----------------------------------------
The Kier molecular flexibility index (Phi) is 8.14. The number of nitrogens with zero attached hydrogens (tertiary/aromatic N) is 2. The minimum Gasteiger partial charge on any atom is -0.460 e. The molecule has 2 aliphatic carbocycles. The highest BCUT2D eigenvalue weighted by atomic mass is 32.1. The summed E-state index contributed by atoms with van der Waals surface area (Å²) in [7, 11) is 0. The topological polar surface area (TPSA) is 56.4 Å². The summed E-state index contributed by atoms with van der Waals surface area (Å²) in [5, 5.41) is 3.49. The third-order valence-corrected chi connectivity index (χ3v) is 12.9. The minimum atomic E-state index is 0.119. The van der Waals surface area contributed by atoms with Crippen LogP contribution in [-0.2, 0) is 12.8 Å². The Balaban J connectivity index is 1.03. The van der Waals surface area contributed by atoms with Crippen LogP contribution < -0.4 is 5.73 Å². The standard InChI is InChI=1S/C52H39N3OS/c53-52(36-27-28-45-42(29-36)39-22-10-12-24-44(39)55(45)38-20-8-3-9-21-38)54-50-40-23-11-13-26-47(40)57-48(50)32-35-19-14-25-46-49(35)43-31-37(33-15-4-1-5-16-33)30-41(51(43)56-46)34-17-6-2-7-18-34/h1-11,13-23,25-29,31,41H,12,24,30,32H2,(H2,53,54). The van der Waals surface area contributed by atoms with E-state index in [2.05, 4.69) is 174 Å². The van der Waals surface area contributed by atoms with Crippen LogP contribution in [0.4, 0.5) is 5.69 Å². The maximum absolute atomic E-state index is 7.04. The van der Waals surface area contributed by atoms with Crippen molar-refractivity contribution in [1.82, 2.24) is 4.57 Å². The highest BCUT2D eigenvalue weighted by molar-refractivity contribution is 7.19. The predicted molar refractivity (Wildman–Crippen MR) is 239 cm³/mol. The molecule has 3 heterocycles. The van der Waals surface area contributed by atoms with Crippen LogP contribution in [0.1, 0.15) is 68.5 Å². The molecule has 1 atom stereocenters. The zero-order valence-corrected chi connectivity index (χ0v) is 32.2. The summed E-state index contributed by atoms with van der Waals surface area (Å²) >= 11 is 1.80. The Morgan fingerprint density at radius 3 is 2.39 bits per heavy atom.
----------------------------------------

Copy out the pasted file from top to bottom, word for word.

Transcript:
The Kier molecular flexibility index (Phi) is 8.14. The number of nitrogens with zero attached hydrogens (tertiary/aromatic N) is 2. The minimum Gasteiger partial charge on any atom is -0.460 e. The molecule has 2 aliphatic carbocycles. The highest BCUT2D eigenvalue weighted by atomic mass is 32.1. The summed E-state index contributed by atoms with van der Waals surface area (Å²) in [7, 11) is 0. The topological polar surface area (TPSA) is 56.4 Å². The summed E-state index contributed by atoms with van der Waals surface area (Å²) in [5, 5.41) is 3.49. The third-order valence-corrected chi connectivity index (χ3v) is 12.9. The minimum atomic E-state index is 0.119. The van der Waals surface area contributed by atoms with Crippen LogP contribution in [-0.2, 0) is 12.8 Å². The Balaban J connectivity index is 1.03. The van der Waals surface area contributed by atoms with Crippen LogP contribution < -0.4 is 5.73 Å². The standard InChI is InChI=1S/C52H39N3OS/c53-52(36-27-28-45-42(29-36)39-22-10-12-24-44(39)55(45)38-20-8-3-9-21-38)54-50-40-23-11-13-26-47(40)57-48(50)32-35-19-14-25-46-49(35)43-31-37(33-15-4-1-5-16-33)30-41(51(43)56-46)34-17-6-2-7-18-34/h1-11,13-23,25-29,31,41H,12,24,30,32H2,(H2,53,54). The van der Waals surface area contributed by atoms with E-state index in [2.05, 4.69) is 174 Å². The van der Waals surface area contributed by atoms with Crippen LogP contribution in [0.4, 0.5) is 5.69 Å². The maximum absolute atomic E-state index is 7.04. The van der Waals surface area contributed by atoms with Crippen molar-refractivity contribution in [1.82, 2.24) is 4.57 Å². The highest BCUT2D eigenvalue weighted by molar-refractivity contribution is 7.19. The predicted molar refractivity (Wildman–Crippen MR) is 239 cm³/mol. The molecule has 3 heterocycles. The van der Waals surface area contributed by atoms with Crippen LogP contribution in [0.1, 0.15) is 68.5 Å². The molecule has 1 atom stereocenters. The zero-order valence-corrected chi connectivity index (χ0v) is 32.2. The summed E-state index contributed by atoms with van der Waals surface area (Å²) >= 11 is 1.80. The Morgan fingerprint density at radius 3 is 2.39 bits per heavy atom.